Golder goes on (at great length) about creating a civilised and christian land of industry and prosperity, the ‘Britain of the South’, from ‘forest land’ that is ‘lying waste’, a point of view that reflects what Geoff Park described as ‘a culture that aspired to order and improvement, to a time when the entire inhabitable world would be tilled like a garden’.
The bush walk brings me out in what I always think of as the ‘Harrogate’ part of the Gardens – lawns and formal flower beds stuffed with colourful bedding plants, not unlike the Yorkshire town near where I grew up. A young Katherine Mansfield wrote about this contrast between bush path and formal planting in the Botanic Gardens in 1907:
‘I turn from the smooth swept paths, and climb up a steep track, where the knotted tree roots have seared a rude pattern in the yellow clay. And suddenly, it disappears – all the pretty, carefully-tended surface of gravel and sward and blossom, and there is bush, silent and splendid. On the green moss, on the brown earth, a wide splashing of yellow sunlight. And everywhere that strange indefinable scent. As I breathe it, it seems to absorb, to become part of me – and I am old with the age of centuries, strong with the strength of savagery….I pass down the central walk towards the entrance gates. The men and women and and children are crowding the pathway, looking reverently, admiringly at the carpet bedding, spelling aloud the Latin names of the flowers. Here is laughter and movement and bright sunlight – but behind me – is it near, or miles and miles away? – the bush lies hidden in the shadow.’
Mansfield’s rather romantic characterisation of the bush reminds me of the paintings of C F Goldie, and with them, the widespread view, influenced by Darwinism, that the indigenous aspects of New Zealand – flora and fauna as well as Māori – were unlikely to survive the introduction of Western civilisation and species and would soon die out. In that respect, the early settlers considered they were merely speeding up the inevitable.
There’s a sense in Golder’s work too of a natural and inevitable order of progress:
‘Here, as elsewhere, must civilization’s power
In industry, in enterprise, and skill,
All three with ardent energy combined,
Must rise and conquer nature’s wildness, and
Upon her work far other change bold
To bring her to subjection.’
At the same time, I can’t help seeing a parallel between the people in Mansfield’s description spelling out the latin names of the flowers and my own study of the information boards on the bush path, and wonder what Mansfield would make of the neat labels on the trees of her ancient and savage bush.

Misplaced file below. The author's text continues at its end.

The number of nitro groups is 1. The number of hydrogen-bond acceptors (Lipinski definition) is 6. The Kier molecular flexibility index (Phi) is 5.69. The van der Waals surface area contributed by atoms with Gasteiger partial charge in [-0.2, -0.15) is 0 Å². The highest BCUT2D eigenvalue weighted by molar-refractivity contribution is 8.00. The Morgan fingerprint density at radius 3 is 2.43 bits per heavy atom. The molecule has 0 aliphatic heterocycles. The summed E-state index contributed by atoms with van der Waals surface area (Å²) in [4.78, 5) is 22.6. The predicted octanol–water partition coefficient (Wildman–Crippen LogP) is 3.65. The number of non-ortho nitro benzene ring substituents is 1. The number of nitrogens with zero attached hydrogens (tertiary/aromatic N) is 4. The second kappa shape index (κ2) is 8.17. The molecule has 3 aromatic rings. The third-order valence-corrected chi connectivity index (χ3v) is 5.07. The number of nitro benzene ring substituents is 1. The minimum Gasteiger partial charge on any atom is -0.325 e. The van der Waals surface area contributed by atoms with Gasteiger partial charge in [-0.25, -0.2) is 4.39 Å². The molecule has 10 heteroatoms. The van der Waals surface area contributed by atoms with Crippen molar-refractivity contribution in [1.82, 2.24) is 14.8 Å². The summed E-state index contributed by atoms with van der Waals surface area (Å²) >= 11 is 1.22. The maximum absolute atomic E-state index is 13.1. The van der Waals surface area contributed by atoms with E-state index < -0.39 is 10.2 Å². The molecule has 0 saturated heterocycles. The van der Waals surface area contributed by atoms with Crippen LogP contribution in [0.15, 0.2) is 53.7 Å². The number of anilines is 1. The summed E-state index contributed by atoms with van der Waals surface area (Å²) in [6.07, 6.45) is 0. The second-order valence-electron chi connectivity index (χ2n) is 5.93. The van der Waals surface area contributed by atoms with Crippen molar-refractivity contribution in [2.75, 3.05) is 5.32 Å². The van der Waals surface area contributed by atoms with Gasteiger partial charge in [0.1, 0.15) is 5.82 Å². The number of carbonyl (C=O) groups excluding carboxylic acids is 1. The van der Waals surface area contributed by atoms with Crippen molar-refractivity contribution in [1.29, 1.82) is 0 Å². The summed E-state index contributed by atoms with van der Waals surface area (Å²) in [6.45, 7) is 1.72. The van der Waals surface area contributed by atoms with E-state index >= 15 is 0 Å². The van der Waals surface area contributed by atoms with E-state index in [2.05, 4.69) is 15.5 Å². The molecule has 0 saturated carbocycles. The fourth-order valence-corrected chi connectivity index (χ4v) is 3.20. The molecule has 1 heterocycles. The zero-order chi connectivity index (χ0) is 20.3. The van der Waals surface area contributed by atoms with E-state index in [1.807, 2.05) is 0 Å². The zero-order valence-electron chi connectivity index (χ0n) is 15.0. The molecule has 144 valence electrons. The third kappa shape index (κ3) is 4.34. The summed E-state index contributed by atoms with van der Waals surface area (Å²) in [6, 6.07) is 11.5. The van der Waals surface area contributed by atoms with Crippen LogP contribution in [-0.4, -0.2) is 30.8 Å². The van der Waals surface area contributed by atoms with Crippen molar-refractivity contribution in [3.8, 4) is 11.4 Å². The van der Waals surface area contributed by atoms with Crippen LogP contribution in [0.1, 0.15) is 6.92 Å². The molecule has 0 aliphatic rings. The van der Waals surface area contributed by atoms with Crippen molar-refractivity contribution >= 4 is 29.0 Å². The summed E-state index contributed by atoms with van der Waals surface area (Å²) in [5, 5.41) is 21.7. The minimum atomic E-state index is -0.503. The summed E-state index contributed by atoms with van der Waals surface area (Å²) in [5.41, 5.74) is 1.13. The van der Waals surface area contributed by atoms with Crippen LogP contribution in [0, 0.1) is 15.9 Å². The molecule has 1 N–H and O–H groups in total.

From the Botanic Gardens, I walk through the suburbs of Northland and Wilton to Otari-Wilton’s Bush, an altogether more significant ‘remnant’ of native bush. Part of this remnant was preserved by Job Wilton, an early settler who purchased 108 acres of land for his farm, but left 17 acres uncleared. He fenced it to keep out livestock and it became a popular destination for walks and picnics. Job Wilton and his family seemed to have put considerable effort into preserving the bush, checking the fencing and making sure that fires lit by picnickers had been put out. There is no record of why Job Wilton put the land aside, but he appears to have been well ahead of his time.
A piece of land adjacent to Wilton’s in Māori ownership had also retained its native bush cover, although not in such good condition as Wilton’s land, and when the Māori owners decided to sell their land, Wilton petitioned the Minister for Lands to preserve this area, offering to add his own land. This led to the introduction of the Scenery Protection Act in 1903, the first piece of legislation to protect New Zealand’s native bush, although it was by then too late for much of the lowland forest.
I’d walked in Otari-Wilton’s Bush many times, but nearly always on the far side of the reserve, to the west of the Kaiwharawhara stream. I hadn’t realised that the portion of bush retained by Wilton is the part closest to the road. I follow a boardwalk that takes me through the tops of tall rewarewa and rata, looking down on tree ferns a surprisingly long way down. From the boardwalk, the path winds along the edge of the bush, only metres away from traffic noise, which gradually recedes as I get further into the bush. The bush is much denser here than in the Botanic Gardens, and there seems to be a much greater diversity of different trees and shrubs.
While I’d come across accounts from settlers who admired the New Zealand bush, it seems this was not always the case. Theopilus Heale, the commander of the Aurora which brought the first settlers to Wellington, described their bitter disappointment, at the ‘steep and barren hills’, and the Hutt Valley ‘so densely covered wth timber of valueless description’. Other research has found that early settlers felt the bush was gloomy, and even dangerous, particularly once relationships with Māori deteriorated and the bush held potential for ambush.
New Zealand lowland bush is more akin to tropical jungle than the open forests of the European countries that early settlers came from. It’s easy to see how the trees, laden with epiphytes and looping vines, could have appeared unseemly and grotesque, and how the denseness of the bush would have made it seemed endless. A long tradition of European fairytales featuring menacing forests full of strange beasts and lost children would probably have fed on these perceptions. A relatively small and contained remnant such as this could have provided a thrill of other-ness, of Katherine Mansfield’s ancient savagery, without the fear of getting hopelessly lost.